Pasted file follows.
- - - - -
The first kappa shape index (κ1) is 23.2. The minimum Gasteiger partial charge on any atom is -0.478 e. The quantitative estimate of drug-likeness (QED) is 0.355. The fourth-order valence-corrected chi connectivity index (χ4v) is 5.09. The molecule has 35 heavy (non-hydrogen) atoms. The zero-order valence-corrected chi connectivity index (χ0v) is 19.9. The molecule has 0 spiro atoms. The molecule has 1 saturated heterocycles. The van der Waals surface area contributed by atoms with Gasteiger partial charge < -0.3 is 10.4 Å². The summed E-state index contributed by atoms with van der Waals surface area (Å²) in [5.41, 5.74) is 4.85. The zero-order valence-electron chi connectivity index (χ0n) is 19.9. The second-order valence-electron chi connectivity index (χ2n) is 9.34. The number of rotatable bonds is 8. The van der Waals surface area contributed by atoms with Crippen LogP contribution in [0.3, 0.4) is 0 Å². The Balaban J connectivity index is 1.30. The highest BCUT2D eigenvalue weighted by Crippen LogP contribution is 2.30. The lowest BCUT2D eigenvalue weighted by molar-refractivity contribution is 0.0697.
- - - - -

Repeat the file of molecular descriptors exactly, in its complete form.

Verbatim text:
The first kappa shape index (κ1) is 23.2. The minimum Gasteiger partial charge on any atom is -0.478 e. The quantitative estimate of drug-likeness (QED) is 0.355. The fourth-order valence-corrected chi connectivity index (χ4v) is 5.09. The molecule has 35 heavy (non-hydrogen) atoms. The zero-order valence-corrected chi connectivity index (χ0v) is 19.9. The molecule has 0 spiro atoms. The molecule has 1 saturated heterocycles. The van der Waals surface area contributed by atoms with Gasteiger partial charge < -0.3 is 10.4 Å². The summed E-state index contributed by atoms with van der Waals surface area (Å²) in [5.41, 5.74) is 4.85. The zero-order valence-electron chi connectivity index (χ0n) is 19.9. The second-order valence-electron chi connectivity index (χ2n) is 9.34. The number of rotatable bonds is 8. The van der Waals surface area contributed by atoms with Crippen LogP contribution in [0.3, 0.4) is 0 Å². The Balaban J connectivity index is 1.30. The highest BCUT2D eigenvalue weighted by Crippen LogP contribution is 2.30. The lowest BCUT2D eigenvalue weighted by molar-refractivity contribution is 0.0697.